Kimberly Archie

Kimberly Archie

For nearly seven years, Kimberly Archie has fought for cheerleading to earn recognition as a sport as a way to make it more safe for its female athletes.

Cheerleading is the No. 1 female sport and No. 2 in catastrophic injuries when compared to all sports—only American football ranks higher. Archie founded the National Cheer Safety Foundation (NCSF) after watching her daughter fracture her arm at a cheer gym in Oregon in 2003.

Now, Archie’s fight appears headed into the final rounds. Changing the name of cheerleading to acrobatics and tumbling, a national governing body was formed to govern the sport at the collegiate level and implement safety standards. Known as the National Collegiate Acrobatics and Tumbling Association (NCATA), six founding universities invested $2 million and began competing for the first time last year. The founding universities of NCATA are: University of Maryland, University of Oregon, Fairmont State University, Quinnipiac University, Azuza Pacific University and Baylor University.

The University of Maryland was one of six universities that competed in collegiate acrobatics and tumbling in its first season last year.

The group faces opposition from many cheerleading companies and groups, who oppose limiting the high-flying, high-powered, complex, acrobatic shows. Still, the organization is pushing the federal Office of Civil Rights to recognize acrobatics and tumbling as a Title IX sport. The group is currently seeking emerging sport status and hopes to become a fully sanctioned NCAA championship sport in the future.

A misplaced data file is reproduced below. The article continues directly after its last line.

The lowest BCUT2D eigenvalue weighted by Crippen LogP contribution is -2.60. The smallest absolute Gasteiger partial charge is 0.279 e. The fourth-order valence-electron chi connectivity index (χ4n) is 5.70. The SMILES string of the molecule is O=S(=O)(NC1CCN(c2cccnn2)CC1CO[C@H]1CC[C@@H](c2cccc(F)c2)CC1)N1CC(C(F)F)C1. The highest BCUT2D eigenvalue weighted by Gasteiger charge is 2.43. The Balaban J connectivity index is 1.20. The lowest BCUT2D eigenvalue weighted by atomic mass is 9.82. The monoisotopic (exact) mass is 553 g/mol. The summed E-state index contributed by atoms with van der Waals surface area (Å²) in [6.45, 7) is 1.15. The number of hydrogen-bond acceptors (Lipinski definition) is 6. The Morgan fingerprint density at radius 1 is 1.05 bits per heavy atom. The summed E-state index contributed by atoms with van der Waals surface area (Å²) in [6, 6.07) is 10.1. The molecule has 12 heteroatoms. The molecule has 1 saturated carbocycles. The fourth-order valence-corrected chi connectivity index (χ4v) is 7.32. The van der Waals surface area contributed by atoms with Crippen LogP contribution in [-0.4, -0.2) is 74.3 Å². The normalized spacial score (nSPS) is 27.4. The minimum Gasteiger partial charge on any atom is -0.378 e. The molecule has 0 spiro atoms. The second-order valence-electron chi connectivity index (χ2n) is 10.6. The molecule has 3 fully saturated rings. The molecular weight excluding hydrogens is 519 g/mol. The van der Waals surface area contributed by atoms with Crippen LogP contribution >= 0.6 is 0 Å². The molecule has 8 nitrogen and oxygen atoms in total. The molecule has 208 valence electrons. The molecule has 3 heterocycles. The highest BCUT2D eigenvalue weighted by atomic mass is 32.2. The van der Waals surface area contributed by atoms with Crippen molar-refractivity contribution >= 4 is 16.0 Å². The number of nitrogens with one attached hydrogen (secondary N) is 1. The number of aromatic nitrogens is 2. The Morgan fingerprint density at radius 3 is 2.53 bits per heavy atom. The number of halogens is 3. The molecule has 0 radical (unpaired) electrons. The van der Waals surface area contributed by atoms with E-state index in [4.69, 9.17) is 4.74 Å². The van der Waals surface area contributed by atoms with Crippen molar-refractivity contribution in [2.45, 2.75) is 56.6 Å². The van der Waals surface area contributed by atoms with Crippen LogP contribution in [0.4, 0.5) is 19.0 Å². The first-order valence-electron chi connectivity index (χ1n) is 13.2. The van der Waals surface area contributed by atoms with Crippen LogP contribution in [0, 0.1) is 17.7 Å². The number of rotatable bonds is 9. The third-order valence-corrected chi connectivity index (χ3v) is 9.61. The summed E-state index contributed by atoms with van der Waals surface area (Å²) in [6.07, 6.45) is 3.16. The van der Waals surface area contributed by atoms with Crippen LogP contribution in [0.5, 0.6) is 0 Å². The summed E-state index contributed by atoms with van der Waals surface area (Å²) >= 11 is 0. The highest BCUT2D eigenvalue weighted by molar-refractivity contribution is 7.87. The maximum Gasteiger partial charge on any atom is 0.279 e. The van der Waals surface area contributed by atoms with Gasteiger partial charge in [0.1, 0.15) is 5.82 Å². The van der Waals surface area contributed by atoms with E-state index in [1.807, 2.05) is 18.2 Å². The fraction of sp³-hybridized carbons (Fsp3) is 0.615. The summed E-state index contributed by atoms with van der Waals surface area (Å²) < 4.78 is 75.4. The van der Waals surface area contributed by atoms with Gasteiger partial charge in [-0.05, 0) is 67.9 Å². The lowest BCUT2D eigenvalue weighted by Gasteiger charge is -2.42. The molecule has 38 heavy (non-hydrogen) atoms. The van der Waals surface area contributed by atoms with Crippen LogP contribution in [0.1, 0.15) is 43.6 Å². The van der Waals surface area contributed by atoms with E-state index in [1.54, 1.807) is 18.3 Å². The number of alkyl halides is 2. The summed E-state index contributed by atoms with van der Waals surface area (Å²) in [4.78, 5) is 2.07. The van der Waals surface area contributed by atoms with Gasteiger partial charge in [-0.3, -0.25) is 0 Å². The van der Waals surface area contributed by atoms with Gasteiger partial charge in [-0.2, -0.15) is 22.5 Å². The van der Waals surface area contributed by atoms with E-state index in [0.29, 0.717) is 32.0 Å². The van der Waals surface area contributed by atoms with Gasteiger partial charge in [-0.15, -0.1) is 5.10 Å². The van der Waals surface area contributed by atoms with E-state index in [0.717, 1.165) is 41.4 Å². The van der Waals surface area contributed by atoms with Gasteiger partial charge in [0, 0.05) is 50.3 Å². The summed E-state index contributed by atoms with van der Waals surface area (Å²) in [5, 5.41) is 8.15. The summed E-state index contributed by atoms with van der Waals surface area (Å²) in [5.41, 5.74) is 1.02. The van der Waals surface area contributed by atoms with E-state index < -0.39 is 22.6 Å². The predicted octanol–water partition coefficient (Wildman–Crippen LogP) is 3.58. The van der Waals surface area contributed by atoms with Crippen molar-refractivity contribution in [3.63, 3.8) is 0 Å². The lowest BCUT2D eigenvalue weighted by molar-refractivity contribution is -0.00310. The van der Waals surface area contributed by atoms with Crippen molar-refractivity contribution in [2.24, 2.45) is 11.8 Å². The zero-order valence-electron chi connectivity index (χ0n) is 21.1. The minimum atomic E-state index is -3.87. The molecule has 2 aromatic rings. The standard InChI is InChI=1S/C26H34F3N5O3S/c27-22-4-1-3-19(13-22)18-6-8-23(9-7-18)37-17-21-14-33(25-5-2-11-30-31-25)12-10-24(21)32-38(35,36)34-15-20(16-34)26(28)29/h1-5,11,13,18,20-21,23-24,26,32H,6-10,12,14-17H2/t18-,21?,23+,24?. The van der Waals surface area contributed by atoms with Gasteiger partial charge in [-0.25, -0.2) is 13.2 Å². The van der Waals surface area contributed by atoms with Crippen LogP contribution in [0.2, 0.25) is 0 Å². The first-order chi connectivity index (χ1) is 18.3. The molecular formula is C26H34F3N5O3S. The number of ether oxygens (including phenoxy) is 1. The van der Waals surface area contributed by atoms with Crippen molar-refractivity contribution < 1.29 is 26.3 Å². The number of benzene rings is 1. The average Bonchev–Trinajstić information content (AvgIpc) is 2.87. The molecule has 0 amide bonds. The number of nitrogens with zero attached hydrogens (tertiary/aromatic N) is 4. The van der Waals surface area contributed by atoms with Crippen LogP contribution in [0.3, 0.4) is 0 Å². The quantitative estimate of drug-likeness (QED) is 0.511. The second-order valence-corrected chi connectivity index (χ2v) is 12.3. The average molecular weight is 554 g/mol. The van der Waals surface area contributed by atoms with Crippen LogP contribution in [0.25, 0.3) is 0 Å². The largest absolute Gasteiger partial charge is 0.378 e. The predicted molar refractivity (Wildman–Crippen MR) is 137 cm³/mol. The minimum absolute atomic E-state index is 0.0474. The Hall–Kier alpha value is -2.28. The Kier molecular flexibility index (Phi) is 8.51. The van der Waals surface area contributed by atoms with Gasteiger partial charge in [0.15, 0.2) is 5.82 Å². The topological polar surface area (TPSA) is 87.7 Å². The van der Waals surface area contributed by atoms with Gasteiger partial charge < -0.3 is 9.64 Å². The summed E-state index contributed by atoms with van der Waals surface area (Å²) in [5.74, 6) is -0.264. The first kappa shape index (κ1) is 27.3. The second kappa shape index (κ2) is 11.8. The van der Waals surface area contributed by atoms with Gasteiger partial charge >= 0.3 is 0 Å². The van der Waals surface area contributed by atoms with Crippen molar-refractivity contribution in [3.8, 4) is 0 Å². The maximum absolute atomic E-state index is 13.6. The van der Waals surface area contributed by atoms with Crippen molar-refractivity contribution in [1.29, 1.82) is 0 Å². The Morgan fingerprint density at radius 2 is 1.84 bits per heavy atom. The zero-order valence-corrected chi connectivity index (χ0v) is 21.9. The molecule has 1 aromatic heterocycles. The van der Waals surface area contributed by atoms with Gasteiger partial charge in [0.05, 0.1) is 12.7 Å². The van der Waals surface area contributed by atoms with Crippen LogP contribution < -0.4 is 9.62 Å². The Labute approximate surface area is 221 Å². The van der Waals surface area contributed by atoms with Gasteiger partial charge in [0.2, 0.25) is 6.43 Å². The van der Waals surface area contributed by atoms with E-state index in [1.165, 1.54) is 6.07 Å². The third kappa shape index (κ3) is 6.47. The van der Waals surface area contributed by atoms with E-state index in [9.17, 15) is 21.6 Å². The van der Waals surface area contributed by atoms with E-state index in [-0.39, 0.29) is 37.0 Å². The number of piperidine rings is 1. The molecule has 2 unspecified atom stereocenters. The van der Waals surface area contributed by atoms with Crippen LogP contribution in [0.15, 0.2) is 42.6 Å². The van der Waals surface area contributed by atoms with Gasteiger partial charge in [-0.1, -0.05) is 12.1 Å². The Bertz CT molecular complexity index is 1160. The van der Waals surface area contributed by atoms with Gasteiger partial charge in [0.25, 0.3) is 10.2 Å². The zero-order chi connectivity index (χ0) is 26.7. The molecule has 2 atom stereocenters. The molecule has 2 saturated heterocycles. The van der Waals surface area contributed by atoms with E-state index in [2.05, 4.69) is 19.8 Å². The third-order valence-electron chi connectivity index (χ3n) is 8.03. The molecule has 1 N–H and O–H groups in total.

As practice begins for the second season this fall, acrobatics and tumbling universities are reporting a record 82 freshman on campus to compete. More than 200 student-athletes competed on NCATA university sponsored teams in its inaugural season last year.

Archie, who is a NCATA official, is enthusiastic about the sport and its improved safety measures. She has a new book coming out soon on acrobatics and tumbling safety. She recently spoke with The Sport Update in preparation for her presentation at the United States Sports Academy’s free seminar, “Concussions as Catastrophic Injury in Sport and Cheerleading,” beginning at 9 a.m. Friday, Nov. 11 on the Daphne, Ala., campus. Archie’s presentation begins at 1 p.m.

The Sport Update: How has having a governing body like NCATA helped in reducing injuries in acrobatics and tumbling, or cheerleading?

Kimberly Archie: We’ve had an entire season to train the athletes on safety and the skill set. Acrobatics and tumbling is really all about safety. Once it was being governed, everything has improved. It’s not uncommon to see a dozen serious injuries in a cheerleading competition. During three days at the NCATA nationals last year, we had one torn ACL (anterior cruciate ligament). That was it. That’s because we have athletic trainers and strength and conditioning coaches. The athletes can only train so many hours a week, so we have a lot less overuse injuries. It’s against the rules to do any dangerous stunts on hard surfaces. Plus, we’ve increased training in proper technique. Acrobatics and tumbling has not only made the sport safer at the collegiate level, it has made it a lot safer for everyone all the way around.